The Kentucky race involving Senate Minority Leader Mitch McConnell would have certainly been an interesting one had actress Ashley Judd decided to be his opponent after his nearly three decades in office. Despite her decision not to run, this idea of having celebrities holding political offices is a modern concept that seems to be unique in American politics. Take for instance the recent upheaval over whether or not Donald Trump was going to run for the presidency. And, even better, the examples of those who not only debated running but ran and won – actor Arnold Schwarzenegger as California governor, wrestling star Jesse Ventura as Minnesota governor, and even actor Ronald Reagan who served as an influential President.

Just like the spheres of the media, the entertainment industry and the political have began to intersect more noticeably than ever before, resulting in this phenomenon of “celebrity politics.” Despite the plethora of commentary on this notion of “celebrity politics” in tabloids, on fan sites, and in magazines, the academic literature on the subject is slim. (Street 2004) However, it is interesting to delineate why a celebrity would run for office, and even more interesting, what conditions need to be present for them to get elected and what effect this has on the electorate and the system in general.

It’s important to note that there are two types of relationships between celebrities and politics. The first being celebrities engaged in political action (the Brad Pitt, Angelina Jolie, George Clooney types) and the second being those that actually use their fame to become politicians (the Arnold Schwarzenegger types). Ultimately, the difference is between politically charged celebrities and celebrities who become politicians. (Marsh 2010) I want to focus on the latter.

This term “celebrity politicians” is defined as celebrities who go beyond one-issue politics and become office seekers. In order to get in office, these celebrity politicians capitalize on their already-found stardom in order to garner votes. Most of the time they tend to run on platforms that posture them as political outsiders, not mundane with the glittering generalities, opportunism, and rhetoric typically associated with professional politics. They create a very intriguing dynamic as a contender. They are well-known, (most likely) liked, and rich – all attributes a common political newcomer desires. On the other hand, they are new, exciting, and unpredictable – all attributes an incumbent politician has lost since being in office. (Marsh 2010) Therefore, just as a popularity contest in a high school Student Council election, these celebrity candidates have a fan-base and an allure that is unique to their position in society.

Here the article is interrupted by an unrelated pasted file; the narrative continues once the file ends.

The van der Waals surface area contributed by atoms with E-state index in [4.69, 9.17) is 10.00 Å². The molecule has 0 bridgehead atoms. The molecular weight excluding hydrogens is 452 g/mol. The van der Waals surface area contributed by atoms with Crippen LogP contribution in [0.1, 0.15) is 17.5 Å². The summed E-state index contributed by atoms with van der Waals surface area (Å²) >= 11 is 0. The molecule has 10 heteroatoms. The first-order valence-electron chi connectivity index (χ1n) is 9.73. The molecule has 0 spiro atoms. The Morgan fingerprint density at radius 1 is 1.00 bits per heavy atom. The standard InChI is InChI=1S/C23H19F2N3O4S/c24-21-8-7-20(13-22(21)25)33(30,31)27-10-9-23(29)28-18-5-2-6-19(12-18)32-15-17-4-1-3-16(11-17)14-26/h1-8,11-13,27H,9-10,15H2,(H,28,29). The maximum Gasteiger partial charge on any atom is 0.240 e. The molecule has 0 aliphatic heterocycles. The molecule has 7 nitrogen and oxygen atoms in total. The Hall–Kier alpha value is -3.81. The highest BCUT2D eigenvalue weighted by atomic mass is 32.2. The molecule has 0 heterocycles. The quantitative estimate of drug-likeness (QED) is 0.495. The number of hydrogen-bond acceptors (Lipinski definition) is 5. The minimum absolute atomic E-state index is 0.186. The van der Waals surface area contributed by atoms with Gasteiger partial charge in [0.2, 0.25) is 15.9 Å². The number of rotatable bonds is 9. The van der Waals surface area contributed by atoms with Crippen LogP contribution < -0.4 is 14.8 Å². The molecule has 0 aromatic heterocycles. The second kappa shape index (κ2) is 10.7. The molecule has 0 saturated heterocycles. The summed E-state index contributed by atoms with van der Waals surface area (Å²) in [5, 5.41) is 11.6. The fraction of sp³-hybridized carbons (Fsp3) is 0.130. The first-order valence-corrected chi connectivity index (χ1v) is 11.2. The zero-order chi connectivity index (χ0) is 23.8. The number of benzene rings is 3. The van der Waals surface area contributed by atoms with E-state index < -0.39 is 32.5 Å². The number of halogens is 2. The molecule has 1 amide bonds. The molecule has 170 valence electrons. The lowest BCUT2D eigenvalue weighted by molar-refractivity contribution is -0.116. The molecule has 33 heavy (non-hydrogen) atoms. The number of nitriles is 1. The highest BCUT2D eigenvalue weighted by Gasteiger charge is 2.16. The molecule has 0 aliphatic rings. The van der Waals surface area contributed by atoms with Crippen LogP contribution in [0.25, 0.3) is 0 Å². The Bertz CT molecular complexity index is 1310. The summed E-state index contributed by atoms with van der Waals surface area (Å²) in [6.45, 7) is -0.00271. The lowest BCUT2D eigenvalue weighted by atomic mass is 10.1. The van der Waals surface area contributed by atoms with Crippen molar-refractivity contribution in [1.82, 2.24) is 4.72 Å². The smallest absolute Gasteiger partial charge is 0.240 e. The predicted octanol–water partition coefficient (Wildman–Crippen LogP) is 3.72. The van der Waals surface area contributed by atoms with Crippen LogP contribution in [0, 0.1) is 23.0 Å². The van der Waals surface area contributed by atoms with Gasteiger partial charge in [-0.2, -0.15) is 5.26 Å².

So, why would a celebrity, one who already has social notoriety and wealth, seek an office in politics? To prove a point.  Why would an electorate vote in a celebrity? Because they feel there are no other viable candidates. Perhaps it is put best when said that “the world of celebrity politics is one in which politicians, acutely aware of their loss of credibility and trust, resort to new forms of political communication, but in so doing further damage the very credibility and trust that they sought to salvage.” (Street 2004) This goes to say that if a celebrity is voted into office, it’s because of a general mistrust in the system of professional politics, yet the solution of electing a celebrity to fix this issue is merely like putting a band-aid on a Kevin Ware-sized wound.

With all being taken into account, however, the crux of the issue is what effect the celebrity politician being elected has on democracy. Therefore, I will outline some pros and cons of ways in which celebrities can constrain and/or enhance the way we campaign, elect, and lead.


  • Historical context